Isamu Noguchi, born in 1904 in Los Angeles to the Japanese poet Yone Noguchi and the American writer Leonie Gilmour, studied at Columbia University and the Leonardo da Vinci Art School. He subsequently established his first independent studio and received a Guggenheim Fellowship in 1927. He then worked as an assistant to Constantin Brancusi in Paris and presented his first solo exhibition in New York. He studied brush drawing in China and worked with ceramics under Jinmatsu Uno in Japan. His experiences living and working in different cultural circles are reflected in his work as an artist. Isamu Noguchi is considered a universal talent with a creative oeuvre that went beyond sculpture to encompass stage sets, furniture, lighting, interiors as well as outdoor plazas and gardens. His sculptural style is indebted to a vocabulary of organic forms and exerted a sustained influence on the design of the 1950s. “My father, Yone Noguchi, is Japanese and has long been known as an interpreter of the East to the West, through poetry. I wish to fulfill my heritage”, he wrote in his proposal for a Guggenheim Fellowship. Isamu Noguchi died in New York in 1988.
|Style: Modern||Top Finish: 1: Black|
|Top Finish: 2: Cherry||Top Finish: 3: Walnut|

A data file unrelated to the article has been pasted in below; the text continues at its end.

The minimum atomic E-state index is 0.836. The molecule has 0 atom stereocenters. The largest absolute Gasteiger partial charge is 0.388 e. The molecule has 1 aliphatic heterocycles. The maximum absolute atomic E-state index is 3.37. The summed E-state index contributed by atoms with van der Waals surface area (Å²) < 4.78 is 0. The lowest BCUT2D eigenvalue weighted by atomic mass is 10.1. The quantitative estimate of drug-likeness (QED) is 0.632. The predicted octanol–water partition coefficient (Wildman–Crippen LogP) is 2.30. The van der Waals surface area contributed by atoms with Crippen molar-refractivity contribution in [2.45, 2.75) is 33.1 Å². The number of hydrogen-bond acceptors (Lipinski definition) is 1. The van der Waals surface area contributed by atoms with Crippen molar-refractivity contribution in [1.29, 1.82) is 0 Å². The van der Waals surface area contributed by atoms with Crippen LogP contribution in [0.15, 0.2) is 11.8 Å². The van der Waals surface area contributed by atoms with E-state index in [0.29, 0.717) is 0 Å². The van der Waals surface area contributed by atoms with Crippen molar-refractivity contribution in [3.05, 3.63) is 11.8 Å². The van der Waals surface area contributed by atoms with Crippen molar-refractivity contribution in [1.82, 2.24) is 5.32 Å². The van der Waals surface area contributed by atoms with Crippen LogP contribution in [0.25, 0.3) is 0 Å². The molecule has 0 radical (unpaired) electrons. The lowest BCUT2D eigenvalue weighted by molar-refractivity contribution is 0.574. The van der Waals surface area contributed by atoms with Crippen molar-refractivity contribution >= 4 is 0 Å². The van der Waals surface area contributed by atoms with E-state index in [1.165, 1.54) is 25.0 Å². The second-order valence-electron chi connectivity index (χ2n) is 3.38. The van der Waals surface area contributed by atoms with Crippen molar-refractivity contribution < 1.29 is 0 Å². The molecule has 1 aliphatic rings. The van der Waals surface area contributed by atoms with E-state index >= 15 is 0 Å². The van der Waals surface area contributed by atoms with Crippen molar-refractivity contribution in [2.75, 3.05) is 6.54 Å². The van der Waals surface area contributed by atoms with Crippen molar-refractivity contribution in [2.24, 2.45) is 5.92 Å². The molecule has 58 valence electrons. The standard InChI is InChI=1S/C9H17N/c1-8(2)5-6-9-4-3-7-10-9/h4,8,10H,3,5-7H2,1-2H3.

|Top Finish: 4: White||Distressed: No|
|Top Material: Glass||Base Material: Wood|
|Solid Wood Construction: No||Design: Table|
|Shape: Free Form||Legs Included: Yes|
Questions & Answers
“Hello, does the Noguchi coffee table come in a natural wood base?” asked by Sandra
“Hello, how stable is this table, I have pets weighing 36 lbs. all together?” asked by Nathaniel
“Hi, how stable is this product?” asked by Duran
“Hi, what is the table base made of?” asked by Shards
“Hi, is the glass top on this table clear or smoked?” asked by Barb
Herman Miller began in 1923 as a manufacturer of traditional residential furniture, became a leader in "modern" furniture in the 1930s and 1940s; developed lasting ties through the 1950s with legendary industrial designers who led the company in new directions; transformed the office furniture industry with the first panel system in the 1960s; invented and refined ergonomic work seating in the 1970s, 1980s, and 1990s; reinvented the geometry of systems furniture in 2000, and is today the second largest office furniture company with customers and locations around the world. Their history of employee participation and ownership and technological innovation has long roots and continues to grow. They have always worked hard to be serious about both people and business. They look at their primary goal as creating great places to work.
George Nelson laid out five tenets of Herman Miller's design philosophy 50 years ago:
While fashion and style have their place, the main criterion for a Herman Miller product has remained constant: Does it truly solve a problem that people care about in a way that improves upon other solutions, or pioneers a new and better answer altogether? The answer is Yes.